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from issue no. 12 - 2004

My Christmas in Bethlehem

I would like to reach from this place all mankind, in particular those whose prayers I led for twenty three years in the cathedral of Milan. I would like the message that is born from this bare cave to reach all of them: even in the smallest things of our day, even in those most hidden or seemingly trivial…

by Carlo Maria Martini

Carlo Maria Martini

Carlo Maria Martini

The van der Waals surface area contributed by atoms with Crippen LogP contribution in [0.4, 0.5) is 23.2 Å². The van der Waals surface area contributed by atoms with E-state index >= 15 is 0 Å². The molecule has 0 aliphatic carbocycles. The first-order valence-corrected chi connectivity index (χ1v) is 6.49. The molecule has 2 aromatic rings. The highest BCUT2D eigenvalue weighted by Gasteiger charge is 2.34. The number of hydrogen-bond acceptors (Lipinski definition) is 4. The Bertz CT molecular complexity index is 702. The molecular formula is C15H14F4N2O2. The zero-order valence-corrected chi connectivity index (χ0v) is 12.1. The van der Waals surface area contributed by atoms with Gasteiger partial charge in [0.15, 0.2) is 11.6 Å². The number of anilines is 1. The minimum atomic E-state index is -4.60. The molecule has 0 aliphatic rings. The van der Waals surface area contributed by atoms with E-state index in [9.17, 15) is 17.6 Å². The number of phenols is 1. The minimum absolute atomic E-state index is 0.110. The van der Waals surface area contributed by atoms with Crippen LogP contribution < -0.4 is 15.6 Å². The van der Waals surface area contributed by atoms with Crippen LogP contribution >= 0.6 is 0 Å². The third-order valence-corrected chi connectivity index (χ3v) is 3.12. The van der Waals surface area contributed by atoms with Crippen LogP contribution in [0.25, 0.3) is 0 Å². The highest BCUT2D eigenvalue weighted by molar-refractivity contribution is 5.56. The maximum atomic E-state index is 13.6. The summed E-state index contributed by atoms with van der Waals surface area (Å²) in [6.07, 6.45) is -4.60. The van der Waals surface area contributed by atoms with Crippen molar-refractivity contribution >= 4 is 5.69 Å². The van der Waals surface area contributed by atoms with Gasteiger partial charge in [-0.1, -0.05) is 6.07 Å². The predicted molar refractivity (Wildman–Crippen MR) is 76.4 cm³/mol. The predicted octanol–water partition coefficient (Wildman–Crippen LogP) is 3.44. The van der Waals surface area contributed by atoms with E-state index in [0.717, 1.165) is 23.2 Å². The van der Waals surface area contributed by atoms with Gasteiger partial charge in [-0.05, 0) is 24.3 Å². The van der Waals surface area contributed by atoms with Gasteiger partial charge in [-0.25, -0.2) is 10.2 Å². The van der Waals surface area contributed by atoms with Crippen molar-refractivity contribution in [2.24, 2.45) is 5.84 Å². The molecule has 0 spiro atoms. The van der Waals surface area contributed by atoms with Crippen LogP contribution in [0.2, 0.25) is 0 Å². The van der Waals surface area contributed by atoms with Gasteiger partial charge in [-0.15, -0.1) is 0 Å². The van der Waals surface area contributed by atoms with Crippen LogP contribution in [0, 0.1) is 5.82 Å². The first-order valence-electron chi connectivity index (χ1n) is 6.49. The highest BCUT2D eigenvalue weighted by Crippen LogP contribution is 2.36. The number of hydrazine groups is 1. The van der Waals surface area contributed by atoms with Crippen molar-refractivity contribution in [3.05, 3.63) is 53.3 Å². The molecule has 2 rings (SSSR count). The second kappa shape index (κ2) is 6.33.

Although in Jerusalem Christmas day is, in the civic calendar, a day like any other (this year it falls on shabbat, that is, on the Jewish day of weekly rest, but without reference to our feast), many people notice that this is a day of great rejoicing for Christians and are quick to offer their good wishes when they meet me. They say: «Hag sameah», which is the usual expression of good will on Jewish feasts and can be translated: May your feast be glad, may it bring you joy! Also some lights in the streets, devised for the tourists (in these cases a little consumerism can help), serve to remind people that for Christians there is something special to these days. The number of pilgrims increases (even if not in the way one would expect) and from Christmas Eve all the Catholics (the Orthodox will celebrate Christmas when we celebrate the Epiphany) make their way toward Bethlehem. All these signs, even if discreet, indicate that here, too, Christmas is a day on which one expects something fine and great: a gift from on high, a sudden joy, a small breathing-space for peace after so much suffering. In this way many non-Christians also catch the meaning of this feast, which is not so much the celebration of an anniversary (about 2004 years after the birth of Jesus) but the feast of hope, of what is desired and awaited, that is the last and definitive manifestation of the kingdom of God, for us of the Lord Jesus, that will dry every tear and close the season of painful mourning. On Christmas night many Catholics attend the mass of the Latin patriarch in Bethlehem. At midnight he comes out of the sacristy of the church adjacent to the Basilica of the Nativity (where the Orthodox Greek officiate) with the effigy of the Child Jesus in his hands and lays it in the center of the altar. We introduced this ceremony in Milan some years ago, as a reminder of precisely what happens in Jerusalem on the holy night. But for some years now I haven’t attended this mass, when the church is packed full of people and where it’s not easy to find a moment or a place for meditation. I prefer to celebrate on the morning of Christmas, with some young students from the Pontifical Biblical Institute of Rome who are frequenting the Jewish University of Jerusalem. We say the mass in what is known as the cave of Saint Jerome. This underground space is adjacent to the cave of the Nativity, where there is also a great coming and going of people down the steps so as to pause in front of the star that indicates the traditional place of the birth of Jesus. We instead come together in the small dark room a few meters from the traditional cave. It recalls the thirty-year stay of Saint Jerome here in Bethlehem, close to the birthplace of Jesus. I am attracted and moved by the figure of Saint Jerome. This intelligent and tenacious scholar, tired of the ambitions and gossip of Rome, decided to withdraw to Bethlehem to pray and study intensely the Jewish and Christian scriptures, devoting himself above all to the work of translation into Latin from the original tongues. Toilsome work at a time when few knew Hebrew and aids such as dictionaries and grammars were lacking. We owe to him the translation of the Latin Bible called the “Vulgate” that has come down to us and that was declared by the Council of Trent, in the sixteenth century, to be the authentic text of the Latin Church. Here, in the shadow of the cave of Bethlehem, Jerome passed his nights studying the Scriptures and sometimes, as he himself recorded, he fell asleep with his head nodding over the text in front of him. This example of fidelity to Jesus in his humility at Bethlehem and of fidelity to the Sacred Scriptures of the first and second Testament inspires me deeply. Like Saint Jerome, even if very far from his holiness, and from his ascetic and scholarly rigor, I also feel myself here in Jerusalem to adore the Lord born for us and to study the Scriptures of the Jewish people and those of the early Christian community. I would like thus to get to know more deeply something of the mystery of God and man, that I have met so often in my office as bishop. Thus the days of Christmas days don’t reserve even here particularly “mystical” experiences. It is in some way an anniversary like others, but in which we hold in mind the small happening in Bethlehem two thousand years ago that changed the history of the world. That history still seems to proceed along the old lines, but we, who have opened our eyes with the grace of the baptism, see that already working in it, in the fabric of everyday history, even in this country, is that faith, that joy, that capacity for receptivity and of reconciliation and that peace that the angels sang above the cave of Bethlehem. I would like to reach from this place all mankind, in particular those whose prayers I led for twenty-three years in the cathedral of Milan. I would like the message that is born from this bare cave to reach all of them: even in the smallest things of our day, even in those most hidden or seemingly trivial, even in those that make us suffer, the mystery of God who turns to us with love is present. I return as each year from this mass next to the cave with eyes a little new. Even the vision of the city of Bethlehem, with its desolation and its abandonment for want of pilgrims, gives us occasion to hope that one day all this will give way to joy, to well-being and to peace.

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